Historic moment as River Trent changes course following major conservation scheme at former Stoke City FC ground

History has been made following the completion of a huge new river channel that has changed the course of the River Trent through inner city Stoke-on-Trent.

County nature conservation charity Staffordshire Wildlife Trust led the construction of the new route, which involved the excavating 40,000 tonnes of earth to create a gently meandering course which winds through the site of Stoke City FC’s former Victoria Ground.

The new 500-metre river channel will vastly improve this stretch of the Trent for wildlife, offering spawning areas for brown trout, a migration corridor for otters and hunting opportunities for kingfishers. Local residents will also be able to enjoy an attractive nature walk following the construction of a footpath alongside the watercourse which connects to the city centre.

Now that the new river channel is complete, landowner St Modwen, who were involved in the design of the new river route, will commence work on the wider development of the site. Once construction is finished, the riverside footpath will be opened to the public.

Victoria ground

The project is part of SUNRISE, a major urban conservation initiative focusing on restoring and improving natural habitats at 16 sites around Stoke-on-Trent and Newcastle. This exciting partnership project, totalling £3.6 million worth of improvements across all those sites is primarily funded by the ERDF (European Regional Development Fund) and led by Stoke-on-Trent City Council. Staffordshire Wildlife Trust lead the habitat improvements work, including the historic river diversion, with the support of other partners including the Environment Agency, Newcastle-under-Lyme Borough Council, Groundwork West Midlands and the Wild Trout Trust.

The project is part of SUNRISE, a major urban conservation initiative focusing on restoring and improving natural habitats at 16 sites around Stoke-on-Trent and Newcastle. This exciting partnership project, totalling £3.6 million worth of improvements across all those sites is primarily funded by the ERDF (European Regional Development Fund) and led by Stoke-on-Trent City Council. Staffordshire Wildlife Trust lead the habitat improvements work, including the historic river diversion, with the support of other partners including the Environment Agency, Newcastle-under-Lyme Borough Council, Groundwork West Midlands and the Wild Trout Trust.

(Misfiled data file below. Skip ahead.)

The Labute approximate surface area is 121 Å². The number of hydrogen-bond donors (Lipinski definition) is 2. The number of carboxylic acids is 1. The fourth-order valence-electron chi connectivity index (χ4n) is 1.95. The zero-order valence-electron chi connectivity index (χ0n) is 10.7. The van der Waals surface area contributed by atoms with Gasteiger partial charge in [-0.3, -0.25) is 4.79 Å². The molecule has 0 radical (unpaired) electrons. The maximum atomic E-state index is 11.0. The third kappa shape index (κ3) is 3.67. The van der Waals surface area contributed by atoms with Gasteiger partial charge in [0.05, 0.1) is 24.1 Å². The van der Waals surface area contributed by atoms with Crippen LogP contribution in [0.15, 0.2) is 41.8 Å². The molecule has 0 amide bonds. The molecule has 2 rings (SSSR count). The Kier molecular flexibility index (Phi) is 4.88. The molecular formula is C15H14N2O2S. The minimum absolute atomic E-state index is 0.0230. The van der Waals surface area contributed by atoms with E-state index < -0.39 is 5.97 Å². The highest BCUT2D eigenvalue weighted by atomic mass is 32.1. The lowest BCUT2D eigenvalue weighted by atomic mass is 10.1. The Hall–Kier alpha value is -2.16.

When the city was dominated by heavy industry, the Trent was one of the most polluted rivers in the country and very little wildlife could survive in it. At the turn of the century, a concrete channel was built to confine the river and carry the water out of the city as quickly as possible. Now, the river is once again following a natural path, providing a place where wildlife can thrive and local people can enjoy. This is just the beginning of the recovery of the natural world in Stoke-on-Trent, and lays the foundations for a Nature Recovery Network in the city and the wider county.
Julian Woolford, Chief Executive Stafffordshire Wildlife Trust

Natural materials including several thousands of tonnes of gravel and huge tree trunks taken from the site have also been added to the new channel. The gravel will provide potential spawning areas for fish, and the trunks help to prevent erosion in the banks and offer shelter for young fish and aquatic invertebrates on the river bed.

Matt Lawrence, project executive for the Environment Agency said: “This is an imaginative and inspiring use of a derelict brownfield site that will benefit the biodiversity of the River Trent as well as offering improved amenities for residents in the city. The project has been some years in the making, but is a great success and everyone involved with it should be very proud to see it reach fruition.”

Brown trout

Councillor Carl Edwards, Stoke-on-Trent City Council cabinet member for housing and the environment, said: “This is a fantastic project and a real landmark for the city. Stoke-on-Trent is one of the greenest cities in the country and we are proud of our open spaces and pleased that this project is creating more opportunities for wildlife to thrive. It is a vast project but attention is being paid to the smallest of details to ensure that we create the best habitat possible. It’ll become a wonderful feature for our city and one that both families and wildlife can enjoy for years to come.”

Victoria Ground

One of the primary aims of the SUNRISE project is to boost biodiversity and improve ecological connectivity throughout Stoke-on-Trent and Newcastle, utilising the River Trent as a key wildlife corridor. Work being carried out includes river restoration and re-naturalisation of the River Trent and its tributaries, removal of physical barriers such as weirs, wetland creation, grassland improvements, woodland management, and control of invasive species. Healthy natural landscapes are not only beneficial for wildlife, but can provide nature-based solutions to many of the pressing issues facing today’s society, such as increasing resilience to climate change, reducing the impact of flooding and improving physical and mental health.

To keep up to date with all the conservation work being carried out around Stoke-on-Trent and Newcastle-under-Lyme under SUNRISE, residents can follow Staffordshire Wildlife Trust’s @WildStoke Twitter feed and also sign up to an e-newsletter at www.erdf-sunrise.co.uk/newsletter/